Colloidal model systems
Colloidal phase behaviour
Colloidal interactions may be fine tuned and externally controlled. Depending on the type and strength of interactions they will form equilibrium fluids or liquids, stable crystalline structures, cluster or glasses. In the past we have extensively addressed the phase behaviour of hard spheres (in dependence on volume fraction) and charged spheres (in dependence on particle and salt concentration). More recently we also included the dependence on particle charge (P. Wette, et al., J. Chem. Phys. 132, 131102 (2010)). The experimental phase behaviour is typically in good agreement with theoretical predictions based on the Lindemann melting criterion, if the particle effective charge is determined in the solid phase. This also holds for binary charged sphere mixtures showing substitutional alloys with spindle, azeotropic or eutectic phase diagrams (J. Phys.: Condens. Matter 21, 464116 (2009)). Current interest is in polydisperse hard sphere polymer mixtures and charged sphere mixtures of large size ratio. Their phase behaviour includes fractionation effects, gelation and cluster formation and has been less often addressed by theory.
We have tested different melting/freezing criteria, e.g. that of Lindemann (Prog. Coll. Polym. Sci. 133, 88 - 94 (2006)) and a dynamical freezing criterion (Phys. Rev. Lett. 70, 1557-1561 (1993)). Current interest here is in testing the Hansen&Verlet criterion.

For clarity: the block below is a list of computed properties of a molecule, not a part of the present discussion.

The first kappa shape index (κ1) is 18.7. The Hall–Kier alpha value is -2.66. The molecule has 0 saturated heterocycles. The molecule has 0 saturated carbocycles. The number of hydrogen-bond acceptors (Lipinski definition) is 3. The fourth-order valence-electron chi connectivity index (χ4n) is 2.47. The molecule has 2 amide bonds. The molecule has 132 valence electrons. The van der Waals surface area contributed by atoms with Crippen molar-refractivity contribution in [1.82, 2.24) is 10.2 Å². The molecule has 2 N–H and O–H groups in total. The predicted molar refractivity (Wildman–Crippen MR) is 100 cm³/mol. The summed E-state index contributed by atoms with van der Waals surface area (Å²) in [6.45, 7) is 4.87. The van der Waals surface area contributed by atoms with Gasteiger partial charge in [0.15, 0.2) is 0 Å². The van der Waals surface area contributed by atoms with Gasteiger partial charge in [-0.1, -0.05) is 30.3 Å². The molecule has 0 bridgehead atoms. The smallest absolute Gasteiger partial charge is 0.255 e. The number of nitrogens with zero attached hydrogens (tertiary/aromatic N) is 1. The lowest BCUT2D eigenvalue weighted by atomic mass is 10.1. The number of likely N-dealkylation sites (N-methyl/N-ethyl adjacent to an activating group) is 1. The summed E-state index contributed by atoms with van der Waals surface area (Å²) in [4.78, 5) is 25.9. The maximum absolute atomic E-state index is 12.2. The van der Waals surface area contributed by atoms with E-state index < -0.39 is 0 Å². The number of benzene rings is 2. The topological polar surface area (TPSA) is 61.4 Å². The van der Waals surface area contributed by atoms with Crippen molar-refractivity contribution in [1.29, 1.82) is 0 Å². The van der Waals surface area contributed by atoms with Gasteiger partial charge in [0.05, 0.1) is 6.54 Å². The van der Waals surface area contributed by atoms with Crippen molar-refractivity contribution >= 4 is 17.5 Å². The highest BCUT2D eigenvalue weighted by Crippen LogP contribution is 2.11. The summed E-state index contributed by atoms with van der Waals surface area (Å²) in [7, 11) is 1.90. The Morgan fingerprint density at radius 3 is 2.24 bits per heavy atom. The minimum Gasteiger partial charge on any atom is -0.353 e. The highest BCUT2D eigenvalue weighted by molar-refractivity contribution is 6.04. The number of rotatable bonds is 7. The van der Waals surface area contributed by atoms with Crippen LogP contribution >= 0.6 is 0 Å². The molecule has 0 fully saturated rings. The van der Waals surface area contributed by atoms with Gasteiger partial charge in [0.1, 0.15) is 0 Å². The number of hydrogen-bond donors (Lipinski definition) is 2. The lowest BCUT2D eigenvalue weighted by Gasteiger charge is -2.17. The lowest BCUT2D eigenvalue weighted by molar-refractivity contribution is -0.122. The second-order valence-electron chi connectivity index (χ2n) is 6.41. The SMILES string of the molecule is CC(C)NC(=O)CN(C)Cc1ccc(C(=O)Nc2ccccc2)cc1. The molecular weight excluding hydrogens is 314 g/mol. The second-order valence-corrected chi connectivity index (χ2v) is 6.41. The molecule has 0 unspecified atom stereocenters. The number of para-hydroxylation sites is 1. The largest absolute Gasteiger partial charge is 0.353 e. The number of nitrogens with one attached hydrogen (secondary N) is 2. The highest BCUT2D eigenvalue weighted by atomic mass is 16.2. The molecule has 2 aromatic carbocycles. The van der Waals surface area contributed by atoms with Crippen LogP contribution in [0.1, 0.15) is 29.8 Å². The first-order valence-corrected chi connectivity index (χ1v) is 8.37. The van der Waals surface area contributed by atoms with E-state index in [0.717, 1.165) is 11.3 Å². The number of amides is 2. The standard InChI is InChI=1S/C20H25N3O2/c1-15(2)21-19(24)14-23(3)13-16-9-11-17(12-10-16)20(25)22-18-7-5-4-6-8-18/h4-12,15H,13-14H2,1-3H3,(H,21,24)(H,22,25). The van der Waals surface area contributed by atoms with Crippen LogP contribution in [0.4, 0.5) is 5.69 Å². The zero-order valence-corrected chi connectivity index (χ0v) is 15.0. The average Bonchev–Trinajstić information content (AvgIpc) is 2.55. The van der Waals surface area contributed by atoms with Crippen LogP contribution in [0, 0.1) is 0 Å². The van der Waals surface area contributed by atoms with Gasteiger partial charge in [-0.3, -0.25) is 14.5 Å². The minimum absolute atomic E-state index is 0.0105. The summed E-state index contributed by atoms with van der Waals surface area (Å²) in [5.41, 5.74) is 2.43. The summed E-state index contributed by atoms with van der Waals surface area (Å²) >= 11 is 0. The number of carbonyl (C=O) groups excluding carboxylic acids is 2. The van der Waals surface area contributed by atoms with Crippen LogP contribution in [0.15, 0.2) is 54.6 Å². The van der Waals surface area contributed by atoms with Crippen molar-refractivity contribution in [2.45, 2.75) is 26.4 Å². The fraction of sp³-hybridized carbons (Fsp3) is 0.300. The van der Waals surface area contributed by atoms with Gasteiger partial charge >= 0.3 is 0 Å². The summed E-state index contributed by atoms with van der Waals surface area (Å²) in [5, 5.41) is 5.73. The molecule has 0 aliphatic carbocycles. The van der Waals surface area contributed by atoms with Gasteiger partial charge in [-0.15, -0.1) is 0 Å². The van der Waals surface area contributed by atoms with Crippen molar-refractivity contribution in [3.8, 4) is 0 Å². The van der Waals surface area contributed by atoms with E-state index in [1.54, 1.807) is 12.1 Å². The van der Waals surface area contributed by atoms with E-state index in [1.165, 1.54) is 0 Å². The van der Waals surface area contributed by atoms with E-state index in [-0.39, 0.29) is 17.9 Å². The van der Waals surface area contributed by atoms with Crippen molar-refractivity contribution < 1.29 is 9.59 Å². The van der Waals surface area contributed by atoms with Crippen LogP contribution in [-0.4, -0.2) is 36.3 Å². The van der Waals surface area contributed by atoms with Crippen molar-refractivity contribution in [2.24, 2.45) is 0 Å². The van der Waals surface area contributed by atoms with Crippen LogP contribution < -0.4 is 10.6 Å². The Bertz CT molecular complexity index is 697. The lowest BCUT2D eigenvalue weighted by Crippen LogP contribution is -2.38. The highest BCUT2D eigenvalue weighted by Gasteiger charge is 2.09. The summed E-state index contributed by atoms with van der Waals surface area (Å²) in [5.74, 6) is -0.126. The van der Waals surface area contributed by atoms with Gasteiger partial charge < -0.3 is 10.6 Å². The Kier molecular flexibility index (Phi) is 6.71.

Charged spheres show a characteristic dependence of the electrophoretic mobility on the particle concentration. With increasing concentration the reduced mobility, µred first increases logarithmically, then saturates, then decreases again. The plateau and decrease are well understood by standard mean field theory (A. Delgado, et al., J. Colloid Interface Sci. 309, 194–224 (2007)) and reproduced in computer simulations. The size independent low mobilities of isolated colloids (J. Phys. Condens. Matter 16, 4039-4050 (2004)) and the increase of the mobility with increasing concentration remain a challenge (Eur. Phys. J. Special Topic 222, 2835-2853 (2013)).